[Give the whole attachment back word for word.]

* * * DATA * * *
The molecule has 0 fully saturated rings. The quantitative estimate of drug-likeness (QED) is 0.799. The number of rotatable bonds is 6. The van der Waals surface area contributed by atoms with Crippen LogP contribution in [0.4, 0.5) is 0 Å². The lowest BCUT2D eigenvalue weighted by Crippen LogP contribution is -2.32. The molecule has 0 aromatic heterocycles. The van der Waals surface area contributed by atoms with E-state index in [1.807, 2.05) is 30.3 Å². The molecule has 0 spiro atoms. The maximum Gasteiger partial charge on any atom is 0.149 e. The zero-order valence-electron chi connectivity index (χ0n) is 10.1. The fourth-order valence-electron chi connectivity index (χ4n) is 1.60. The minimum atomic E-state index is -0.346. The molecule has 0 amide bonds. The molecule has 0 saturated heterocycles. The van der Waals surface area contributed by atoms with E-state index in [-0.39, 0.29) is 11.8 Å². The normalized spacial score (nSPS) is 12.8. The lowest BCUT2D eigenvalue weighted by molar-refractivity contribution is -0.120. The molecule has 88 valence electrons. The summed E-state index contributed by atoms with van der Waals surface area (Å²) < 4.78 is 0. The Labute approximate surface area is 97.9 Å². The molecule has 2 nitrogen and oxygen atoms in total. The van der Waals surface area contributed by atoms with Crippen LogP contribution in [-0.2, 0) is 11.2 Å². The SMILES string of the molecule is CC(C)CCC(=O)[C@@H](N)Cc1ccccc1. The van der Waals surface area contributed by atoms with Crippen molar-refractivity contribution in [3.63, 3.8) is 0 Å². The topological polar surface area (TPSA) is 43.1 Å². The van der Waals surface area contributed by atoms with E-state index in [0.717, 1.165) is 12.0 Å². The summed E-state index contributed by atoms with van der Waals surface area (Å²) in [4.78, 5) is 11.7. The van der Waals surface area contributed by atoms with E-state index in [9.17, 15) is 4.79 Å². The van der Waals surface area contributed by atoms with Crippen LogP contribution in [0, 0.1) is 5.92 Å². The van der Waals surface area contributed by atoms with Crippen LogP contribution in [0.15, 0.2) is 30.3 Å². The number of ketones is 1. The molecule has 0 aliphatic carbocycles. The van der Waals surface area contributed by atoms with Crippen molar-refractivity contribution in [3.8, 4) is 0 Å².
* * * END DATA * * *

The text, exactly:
The molecule has 0 fully saturated rings. The quantitative estimate of drug-likeness (QED) is 0.799. The number of rotatable bonds is 6. The van der Waals surface area contributed by atoms with Crippen LogP contribution in [0.4, 0.5) is 0 Å². The lowest BCUT2D eigenvalue weighted by Crippen LogP contribution is -2.32. The molecule has 0 aromatic heterocycles. The van der Waals surface area contributed by atoms with E-state index in [1.807, 2.05) is 30.3 Å². The molecule has 0 spiro atoms. The maximum Gasteiger partial charge on any atom is 0.149 e. The zero-order valence-electron chi connectivity index (χ0n) is 10.1. The fourth-order valence-electron chi connectivity index (χ4n) is 1.60. The minimum atomic E-state index is -0.346. The molecule has 0 amide bonds. The molecule has 0 saturated heterocycles. The van der Waals surface area contributed by atoms with E-state index in [-0.39, 0.29) is 11.8 Å². The normalized spacial score (nSPS) is 12.8. The lowest BCUT2D eigenvalue weighted by molar-refractivity contribution is -0.120. The molecule has 88 valence electrons. The summed E-state index contributed by atoms with van der Waals surface area (Å²) < 4.78 is 0. The Labute approximate surface area is 97.9 Å². The molecule has 2 nitrogen and oxygen atoms in total. The van der Waals surface area contributed by atoms with Crippen LogP contribution in [-0.2, 0) is 11.2 Å². The SMILES string of the molecule is CC(C)CCC(=O)[C@@H](N)Cc1ccccc1. The van der Waals surface area contributed by atoms with Crippen molar-refractivity contribution in [3.63, 3.8) is 0 Å². The topological polar surface area (TPSA) is 43.1 Å². The van der Waals surface area contributed by atoms with E-state index in [0.717, 1.165) is 12.0 Å². The summed E-state index contributed by atoms with van der Waals surface area (Å²) in [4.78, 5) is 11.7. The van der Waals surface area contributed by atoms with E-state index in [9.17, 15) is 4.79 Å². The van der Waals surface area contributed by atoms with Crippen LogP contribution in [0, 0.1) is 5.92 Å². The van der Waals surface area contributed by atoms with Crippen LogP contribution in [0.15, 0.2) is 30.3 Å². The number of ketones is 1. The molecule has 0 aliphatic carbocycles. The van der Waals surface area contributed by atoms with Crippen molar-refractivity contribution in [3.8, 4) is 0 Å².